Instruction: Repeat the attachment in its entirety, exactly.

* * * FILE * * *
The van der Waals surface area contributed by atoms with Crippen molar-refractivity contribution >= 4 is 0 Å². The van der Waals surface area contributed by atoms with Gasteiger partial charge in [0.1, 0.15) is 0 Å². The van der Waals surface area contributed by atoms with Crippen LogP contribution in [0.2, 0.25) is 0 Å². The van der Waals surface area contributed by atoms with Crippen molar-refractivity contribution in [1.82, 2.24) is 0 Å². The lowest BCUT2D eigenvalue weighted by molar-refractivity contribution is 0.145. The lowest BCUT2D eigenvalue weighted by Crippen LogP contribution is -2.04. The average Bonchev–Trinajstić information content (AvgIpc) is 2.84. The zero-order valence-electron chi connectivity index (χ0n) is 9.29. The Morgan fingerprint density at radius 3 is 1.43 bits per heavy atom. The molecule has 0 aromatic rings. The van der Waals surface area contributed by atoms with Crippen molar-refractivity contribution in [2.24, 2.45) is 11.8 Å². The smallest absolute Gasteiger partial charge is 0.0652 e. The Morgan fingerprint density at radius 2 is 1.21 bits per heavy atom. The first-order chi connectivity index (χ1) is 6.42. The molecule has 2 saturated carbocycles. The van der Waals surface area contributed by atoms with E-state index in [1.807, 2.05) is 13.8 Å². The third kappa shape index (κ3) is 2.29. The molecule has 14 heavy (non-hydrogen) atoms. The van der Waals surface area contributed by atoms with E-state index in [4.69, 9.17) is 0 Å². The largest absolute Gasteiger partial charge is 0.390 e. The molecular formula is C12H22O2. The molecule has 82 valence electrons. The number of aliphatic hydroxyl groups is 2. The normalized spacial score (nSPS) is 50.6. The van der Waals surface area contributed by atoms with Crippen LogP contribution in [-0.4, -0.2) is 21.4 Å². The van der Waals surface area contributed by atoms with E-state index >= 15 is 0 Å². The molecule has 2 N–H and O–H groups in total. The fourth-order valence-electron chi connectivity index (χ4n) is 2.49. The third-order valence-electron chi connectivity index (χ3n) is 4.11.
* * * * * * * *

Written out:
The van der Waals surface area contributed by atoms with Crippen molar-refractivity contribution >= 4 is 0 Å². The van der Waals surface area contributed by atoms with Gasteiger partial charge in [0.1, 0.15) is 0 Å². The van der Waals surface area contributed by atoms with Crippen LogP contribution in [0.2, 0.25) is 0 Å². The van der Waals surface area contributed by atoms with Crippen molar-refractivity contribution in [1.82, 2.24) is 0 Å². The lowest BCUT2D eigenvalue weighted by molar-refractivity contribution is 0.145. The lowest BCUT2D eigenvalue weighted by Crippen LogP contribution is -2.04. The average Bonchev–Trinajstić information content (AvgIpc) is 2.84. The zero-order valence-electron chi connectivity index (χ0n) is 9.29. The Morgan fingerprint density at radius 3 is 1.43 bits per heavy atom. The molecule has 0 aromatic rings. The van der Waals surface area contributed by atoms with Crippen molar-refractivity contribution in [2.24, 2.45) is 11.8 Å². The smallest absolute Gasteiger partial charge is 0.0652 e. The Morgan fingerprint density at radius 2 is 1.21 bits per heavy atom. The first-order chi connectivity index (χ1) is 6.42. The molecule has 2 saturated carbocycles. The van der Waals surface area contributed by atoms with E-state index in [1.807, 2.05) is 13.8 Å². The third kappa shape index (κ3) is 2.29. The molecule has 14 heavy (non-hydrogen) atoms. The van der Waals surface area contributed by atoms with E-state index in [4.69, 9.17) is 0 Å². The largest absolute Gasteiger partial charge is 0.390 e. The molecular formula is C12H22O2. The molecule has 82 valence electrons. The number of aliphatic hydroxyl groups is 2. The normalized spacial score (nSPS) is 50.6. The van der Waals surface area contributed by atoms with Crippen LogP contribution in [-0.4, -0.2) is 21.4 Å². The van der Waals surface area contributed by atoms with E-state index >= 15 is 0 Å². The molecule has 2 N–H and O–H groups in total. The fourth-order valence-electron chi connectivity index (χ4n) is 2.49. The third-order valence-electron chi connectivity index (χ3n) is 4.11.